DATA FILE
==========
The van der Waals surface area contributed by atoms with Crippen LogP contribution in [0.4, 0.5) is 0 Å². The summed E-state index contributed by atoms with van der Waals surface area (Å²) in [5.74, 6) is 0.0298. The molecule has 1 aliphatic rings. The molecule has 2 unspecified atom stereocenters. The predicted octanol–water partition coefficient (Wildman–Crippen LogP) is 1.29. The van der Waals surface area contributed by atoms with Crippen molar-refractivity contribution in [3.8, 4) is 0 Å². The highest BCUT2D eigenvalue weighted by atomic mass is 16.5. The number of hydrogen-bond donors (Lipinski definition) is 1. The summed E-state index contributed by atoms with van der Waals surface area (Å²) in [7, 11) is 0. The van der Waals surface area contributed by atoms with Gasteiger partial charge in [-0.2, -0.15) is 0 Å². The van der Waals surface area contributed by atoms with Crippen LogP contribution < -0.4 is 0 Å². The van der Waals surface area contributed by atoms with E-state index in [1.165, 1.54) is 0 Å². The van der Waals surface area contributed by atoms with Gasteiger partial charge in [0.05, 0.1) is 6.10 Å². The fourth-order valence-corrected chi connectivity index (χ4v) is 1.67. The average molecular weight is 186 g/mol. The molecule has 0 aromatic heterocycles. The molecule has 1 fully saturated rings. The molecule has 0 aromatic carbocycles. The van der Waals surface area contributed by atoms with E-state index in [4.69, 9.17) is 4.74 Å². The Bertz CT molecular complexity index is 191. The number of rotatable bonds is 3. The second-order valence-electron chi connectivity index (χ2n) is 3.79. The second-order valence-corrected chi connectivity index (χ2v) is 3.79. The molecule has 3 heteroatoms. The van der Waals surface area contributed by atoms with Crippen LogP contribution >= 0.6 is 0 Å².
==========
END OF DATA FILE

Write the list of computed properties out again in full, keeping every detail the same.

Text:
The van der Waals surface area contributed by atoms with Crippen LogP contribution in [0.4, 0.5) is 0 Å². The summed E-state index contributed by atoms with van der Waals surface area (Å²) in [5.74, 6) is 0.0298. The molecule has 1 aliphatic rings. The molecule has 2 unspecified atom stereocenters. The predicted octanol–water partition coefficient (Wildman–Crippen LogP) is 1.29. The van der Waals surface area contributed by atoms with Crippen molar-refractivity contribution in [3.8, 4) is 0 Å². The highest BCUT2D eigenvalue weighted by atomic mass is 16.5. The number of hydrogen-bond donors (Lipinski definition) is 1. The summed E-state index contributed by atoms with van der Waals surface area (Å²) in [7, 11) is 0. The van der Waals surface area contributed by atoms with Gasteiger partial charge in [-0.2, -0.15) is 0 Å². The van der Waals surface area contributed by atoms with Crippen LogP contribution < -0.4 is 0 Å². The van der Waals surface area contributed by atoms with E-state index in [1.165, 1.54) is 0 Å². The van der Waals surface area contributed by atoms with Gasteiger partial charge in [0.05, 0.1) is 6.10 Å². The fourth-order valence-corrected chi connectivity index (χ4v) is 1.67. The average molecular weight is 186 g/mol. The molecule has 0 aromatic heterocycles. The molecule has 1 fully saturated rings. The molecule has 0 aromatic carbocycles. The van der Waals surface area contributed by atoms with E-state index in [4.69, 9.17) is 4.74 Å². The Bertz CT molecular complexity index is 191. The number of rotatable bonds is 3. The second-order valence-electron chi connectivity index (χ2n) is 3.79. The second-order valence-corrected chi connectivity index (χ2v) is 3.79. The molecule has 3 heteroatoms. The van der Waals surface area contributed by atoms with Crippen LogP contribution >= 0.6 is 0 Å².